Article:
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Phoenix America Inc.

Magnetic Speed Sensors

Magnetic Speed Sensors

Magnet Actuated Speed Sensors

The P1000 Series sensor is a non-contact, solid state device that is magnetically actuated for a variety of speed applications. The P1100 Series sensor is produced to a tight magnetic tolerance around the zero Gauss level to provide a 50% duty cycle over the operating full frequency range. With the additional advantage of low hysteresis, this device is ideal for operation with high-density multi-pole magnet target wheels and large air gap applications, along with providing the position repeatability needs for motor commutation applications. It is capable of reading speeds from zero to 100 kHz.


  • Digital Output Signal
  • 4-24 VDC Operation Range
  • Current Sinking Output
  • Reverse Polarity Protection
  • 0 to100 kHz Operation
  • Temperature Compensated
  • Operation from –40°C to 125°C
  • Rugged, thermoplastic housing

Gear Actuated Speed Sensors

The Series P5000 Hall Effect Gear Tooth speed sensor is a non-contact, solid state ferrous detecting device with a switched output. Its unique design provides a low cost solution for a wide range of speed sensing applications, especially those requiring true zero speed performance. This device utilizes a Hall Effect sensor that is internally biased with a Rare Earth permanent magnet and detects the interaction from an external ferrous target. Unlike earlier Hall based products, this device automatically detects changes in target position or symmetry and “self adjusts” to compensates for these changes. This specialized feature eliminates the need to externally calibrate or mechanically adjust each sensor for optimum performance. In addition, electronic hysteresis built into the device eliminates false triggering due to mechanical backlash and vibration. Installation of this sensor is also easier than “dual element” versions as this device operates correctly regardless of its rotational position or alignment relative to the motion of the target.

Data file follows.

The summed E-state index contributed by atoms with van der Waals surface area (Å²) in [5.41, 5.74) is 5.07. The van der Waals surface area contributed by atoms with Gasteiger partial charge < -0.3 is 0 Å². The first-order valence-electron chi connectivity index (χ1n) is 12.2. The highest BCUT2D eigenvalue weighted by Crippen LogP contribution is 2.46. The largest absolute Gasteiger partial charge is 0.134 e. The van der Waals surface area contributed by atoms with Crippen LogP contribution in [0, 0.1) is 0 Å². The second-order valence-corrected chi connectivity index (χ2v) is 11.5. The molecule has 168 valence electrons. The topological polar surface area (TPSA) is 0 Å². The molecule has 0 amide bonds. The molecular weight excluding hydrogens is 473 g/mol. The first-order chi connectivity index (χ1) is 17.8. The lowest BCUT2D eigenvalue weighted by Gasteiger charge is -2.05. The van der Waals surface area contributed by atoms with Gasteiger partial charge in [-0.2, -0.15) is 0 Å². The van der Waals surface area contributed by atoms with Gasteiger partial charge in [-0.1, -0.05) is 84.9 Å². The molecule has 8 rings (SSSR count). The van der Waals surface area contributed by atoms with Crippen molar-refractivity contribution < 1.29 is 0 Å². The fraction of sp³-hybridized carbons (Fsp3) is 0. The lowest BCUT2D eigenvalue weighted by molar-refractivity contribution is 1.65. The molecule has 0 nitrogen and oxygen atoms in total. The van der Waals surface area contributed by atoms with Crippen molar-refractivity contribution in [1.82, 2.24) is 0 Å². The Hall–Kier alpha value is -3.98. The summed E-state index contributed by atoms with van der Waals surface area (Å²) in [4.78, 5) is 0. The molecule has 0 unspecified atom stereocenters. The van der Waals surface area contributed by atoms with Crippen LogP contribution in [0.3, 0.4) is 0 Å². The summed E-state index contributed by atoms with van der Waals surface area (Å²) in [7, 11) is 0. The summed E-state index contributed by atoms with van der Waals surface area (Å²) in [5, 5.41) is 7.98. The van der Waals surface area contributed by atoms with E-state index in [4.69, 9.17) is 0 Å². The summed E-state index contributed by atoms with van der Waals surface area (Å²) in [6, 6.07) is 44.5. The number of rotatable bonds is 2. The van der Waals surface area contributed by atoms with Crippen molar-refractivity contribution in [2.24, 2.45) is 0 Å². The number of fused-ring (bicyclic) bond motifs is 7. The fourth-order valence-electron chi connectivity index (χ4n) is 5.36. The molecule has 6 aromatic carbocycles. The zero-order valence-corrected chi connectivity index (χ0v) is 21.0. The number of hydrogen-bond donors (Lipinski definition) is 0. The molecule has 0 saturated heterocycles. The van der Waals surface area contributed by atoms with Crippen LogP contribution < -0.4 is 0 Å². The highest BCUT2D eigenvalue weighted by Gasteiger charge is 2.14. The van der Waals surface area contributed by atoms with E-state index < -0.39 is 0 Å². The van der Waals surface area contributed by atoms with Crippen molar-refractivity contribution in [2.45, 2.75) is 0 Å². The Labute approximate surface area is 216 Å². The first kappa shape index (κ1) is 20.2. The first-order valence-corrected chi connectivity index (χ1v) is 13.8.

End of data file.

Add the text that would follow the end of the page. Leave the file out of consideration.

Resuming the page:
• Digital Output Signal
  • Gear Tooth Sensing Capability
  • No Rotary Orientation Concerns
  • Operation from -40-125 Degrees C
  • Short Circuit Protection
  • Zero Speed Operation
  • High Speed (15 kHz) Operation
  • 6.3 - 24 VDC Operation

Variable Reluctance Sensors:

Variable-reluctance sensors are preferred for industrial and automotive environments, because they sustain mechanical vibration and higher temperature operation. In most applications, they sense a steel target that is part of a rotating assembly. Because the unprocessed signal amplitude is proportional to the target speed, a sensor whose signal-processing circuitry is designed for high speed ceases to function at some lower rate of rotation.

Variable Reluctance sensors are often referred to a ‘passive’ magnetic sensor because it does not need to be powered. Variable Reluctance sensors are ‘self generating’.

The variable reluctance wheel speed sensor is basically a permanent magnet with wire wrapped around it. It is usually a simple circuit of only two wires where in most cases polarity is not important. The physics behind the operation include magnetic induction.

A toothed ring on the wheel passes by the speed sensor and disrupts the magnetic field. The disruption in the field causes the wheel speed sensor to produce a sinusoidal (AC) voltage signal. The frequency and amplitude of the AC voltage signal are proportional to the speed of the wheel. The amplitude of the wheel speed signal is also directly related to the distance between the wheel speed sensor coil and the toothed ring. The distance is referred to as the air gap. This gap is critical to ensure AC output at lower speeds.

It is important to remember that air gap can change on a vehicle with loose wheel bearings or worn parts. Improper air gap can cause what is called sensor dropout. This can occur when the sensor will not produce output at lower speeds. This situation was found on some vehicles with an electronic speedometer. The customer would complain that while slowing to a stop, the speedometer would "drop off" or return to zero, maybe at around 8 to 10 mph. Too large of an air gap was the problem.


  • Low cost, robust proven speed and position sensing technology.
  • Self-generating electrical signal requires no external power supply.
  • Fewer wiring connections contribute to excellent reliability.
  • Meets a wide range of output, resistance, and inductance requirements so the sensor can be tailored to meet specific customer requirements.

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